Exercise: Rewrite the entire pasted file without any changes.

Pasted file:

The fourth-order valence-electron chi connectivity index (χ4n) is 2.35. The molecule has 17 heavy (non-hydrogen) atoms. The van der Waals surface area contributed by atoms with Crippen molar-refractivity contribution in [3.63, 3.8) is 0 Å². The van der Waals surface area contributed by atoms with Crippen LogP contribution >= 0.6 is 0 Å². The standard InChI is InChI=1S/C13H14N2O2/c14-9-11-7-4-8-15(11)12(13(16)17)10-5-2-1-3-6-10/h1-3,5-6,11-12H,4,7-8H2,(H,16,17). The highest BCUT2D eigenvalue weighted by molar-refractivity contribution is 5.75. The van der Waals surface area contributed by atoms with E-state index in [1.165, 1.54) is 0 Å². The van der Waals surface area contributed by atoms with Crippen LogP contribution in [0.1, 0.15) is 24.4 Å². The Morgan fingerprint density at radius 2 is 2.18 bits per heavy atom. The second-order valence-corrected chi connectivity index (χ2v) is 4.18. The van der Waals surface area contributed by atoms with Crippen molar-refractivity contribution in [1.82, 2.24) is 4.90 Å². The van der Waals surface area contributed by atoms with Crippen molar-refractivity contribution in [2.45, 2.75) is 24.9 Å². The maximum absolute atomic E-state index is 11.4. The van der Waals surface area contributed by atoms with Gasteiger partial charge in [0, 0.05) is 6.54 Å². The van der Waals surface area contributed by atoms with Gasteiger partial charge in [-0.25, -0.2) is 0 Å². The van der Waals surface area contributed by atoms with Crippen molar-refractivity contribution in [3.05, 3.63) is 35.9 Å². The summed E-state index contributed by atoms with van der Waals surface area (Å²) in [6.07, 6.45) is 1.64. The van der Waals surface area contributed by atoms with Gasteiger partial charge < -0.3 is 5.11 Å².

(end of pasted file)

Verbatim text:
The fourth-order valence-electron chi connectivity index (χ4n) is 2.35. The molecule has 17 heavy (non-hydrogen) atoms. The van der Waals surface area contributed by atoms with Crippen molar-refractivity contribution in [3.63, 3.8) is 0 Å². The van der Waals surface area contributed by atoms with Crippen LogP contribution >= 0.6 is 0 Å². The standard InChI is InChI=1S/C13H14N2O2/c14-9-11-7-4-8-15(11)12(13(16)17)10-5-2-1-3-6-10/h1-3,5-6,11-12H,4,7-8H2,(H,16,17). The highest BCUT2D eigenvalue weighted by molar-refractivity contribution is 5.75. The van der Waals surface area contributed by atoms with E-state index in [1.165, 1.54) is 0 Å². The van der Waals surface area contributed by atoms with Crippen LogP contribution in [0.1, 0.15) is 24.4 Å². The Morgan fingerprint density at radius 2 is 2.18 bits per heavy atom. The second-order valence-corrected chi connectivity index (χ2v) is 4.18. The van der Waals surface area contributed by atoms with Crippen molar-refractivity contribution in [1.82, 2.24) is 4.90 Å². The van der Waals surface area contributed by atoms with Crippen molar-refractivity contribution in [2.45, 2.75) is 24.9 Å². The maximum absolute atomic E-state index is 11.4. The van der Waals surface area contributed by atoms with Gasteiger partial charge in [0, 0.05) is 6.54 Å². The van der Waals surface area contributed by atoms with Gasteiger partial charge in [-0.25, -0.2) is 0 Å². The van der Waals surface area contributed by atoms with Crippen molar-refractivity contribution in [3.05, 3.63) is 35.9 Å². The summed E-state index contributed by atoms with van der Waals surface area (Å²) in [6.07, 6.45) is 1.64. The van der Waals surface area contributed by atoms with Gasteiger partial charge < -0.3 is 5.11 Å².